Effect of nicotine on cerebellar granule neuron development

Lisa A. Opanashuk, James R. Pauly, Kurt F. Hauser

Research output: Contribution to journalArticlepeer-review

43 Scopus citations

Abstract

To assess the role of nicotinic cholinergic receptors (nAChR) on neuronal maturation, nAChR expression and the direct effects of nAChR activation were examined in cerebellar external granular layer (EGL) precursors isolated in vitro. Treatment of EGL neuroblasts with nicotine elicited a concentration-dependent increase in DNA content and synthesis, implying an increase in cell numbers. Pretreatment of cultures with the nAChR antagonist dihydro-β-erythroidine (DHBE) attenuated nicotine-induced changes in DNA abundance and synthesis. Furthermore, chronic nicotine treatment for 4-7 days promoted EGL cell survival. Epibatidine but not cytisine stimulated granule neuroblast DNA synthesis and survival. Survival effects mediated by nicotine and epibatidine were attenuated by pretreating cultures with DHBE. Immunocytochemical analysis revealed that EGL neurons possessed α3, but not α4, nAChR immunoreactivity. Quantitative autoradiography was used to determine which nAChRs are present during the period of granule cell neurogenesis in vivo. On postnatal day 5, the EGL was intensely labelled by [3H] epibatidine but virtually devoid of [3H]-A85380 binding, suggesting that a high concentration of α3 AChRs is present in granule neuroblasts. The pharmacology of [3H]-epibatidine displacement from EGL neurons also suggested an imeraction wire me α3nAChR subunits. Together these data provide novel evidence that the activation of nAChRs directly affect the development of primary cerebellar neuroblasts and further suggest that the effects are mediated through the α3-nAChR subtype.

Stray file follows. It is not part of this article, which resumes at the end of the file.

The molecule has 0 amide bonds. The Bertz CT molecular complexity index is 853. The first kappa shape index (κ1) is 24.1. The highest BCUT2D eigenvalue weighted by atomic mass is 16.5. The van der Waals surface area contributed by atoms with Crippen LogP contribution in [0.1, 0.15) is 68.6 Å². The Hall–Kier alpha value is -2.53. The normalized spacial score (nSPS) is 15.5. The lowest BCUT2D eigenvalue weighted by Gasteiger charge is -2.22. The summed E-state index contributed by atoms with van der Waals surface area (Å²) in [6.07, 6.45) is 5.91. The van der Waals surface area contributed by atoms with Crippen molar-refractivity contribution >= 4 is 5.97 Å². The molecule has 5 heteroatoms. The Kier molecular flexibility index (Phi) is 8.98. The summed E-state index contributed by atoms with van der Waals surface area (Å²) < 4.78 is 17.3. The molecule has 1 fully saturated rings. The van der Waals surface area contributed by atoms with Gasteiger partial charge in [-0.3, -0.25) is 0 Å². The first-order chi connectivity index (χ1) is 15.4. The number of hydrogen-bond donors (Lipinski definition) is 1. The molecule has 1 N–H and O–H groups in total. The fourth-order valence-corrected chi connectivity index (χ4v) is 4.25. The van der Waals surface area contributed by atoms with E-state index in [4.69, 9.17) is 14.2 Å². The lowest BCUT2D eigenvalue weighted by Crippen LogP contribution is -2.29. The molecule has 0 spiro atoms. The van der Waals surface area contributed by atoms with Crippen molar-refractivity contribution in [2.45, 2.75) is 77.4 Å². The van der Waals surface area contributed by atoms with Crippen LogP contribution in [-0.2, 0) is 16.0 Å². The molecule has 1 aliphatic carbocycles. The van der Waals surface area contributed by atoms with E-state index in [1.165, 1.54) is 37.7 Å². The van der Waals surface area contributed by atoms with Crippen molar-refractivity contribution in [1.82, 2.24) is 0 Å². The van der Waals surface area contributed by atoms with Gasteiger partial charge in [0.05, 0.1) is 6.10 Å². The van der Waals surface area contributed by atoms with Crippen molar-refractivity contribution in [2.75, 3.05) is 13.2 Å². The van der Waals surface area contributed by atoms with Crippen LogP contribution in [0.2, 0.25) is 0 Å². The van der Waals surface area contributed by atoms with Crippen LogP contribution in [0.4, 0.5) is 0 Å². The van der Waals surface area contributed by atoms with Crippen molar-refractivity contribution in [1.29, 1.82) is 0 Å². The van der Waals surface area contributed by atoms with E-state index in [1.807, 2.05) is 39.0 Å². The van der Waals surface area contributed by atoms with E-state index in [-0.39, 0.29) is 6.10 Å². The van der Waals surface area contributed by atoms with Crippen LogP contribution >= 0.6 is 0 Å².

Original languageEnglish
Pages (from-to)48-56
Number of pages9
JournalEuropean Journal of Neuroscience
Volume13
Issue number1
DOIs
StatePublished - 2001

Keywords

  • Cerebellar development
  • Neuroblast proliferation
  • Neurogenesis
  • Nicotinic receptors
  • Programmed cell death
  • α3 nicotinic receptor subunits

ASJC Scopus subject areas

  • Neuroscience (all)

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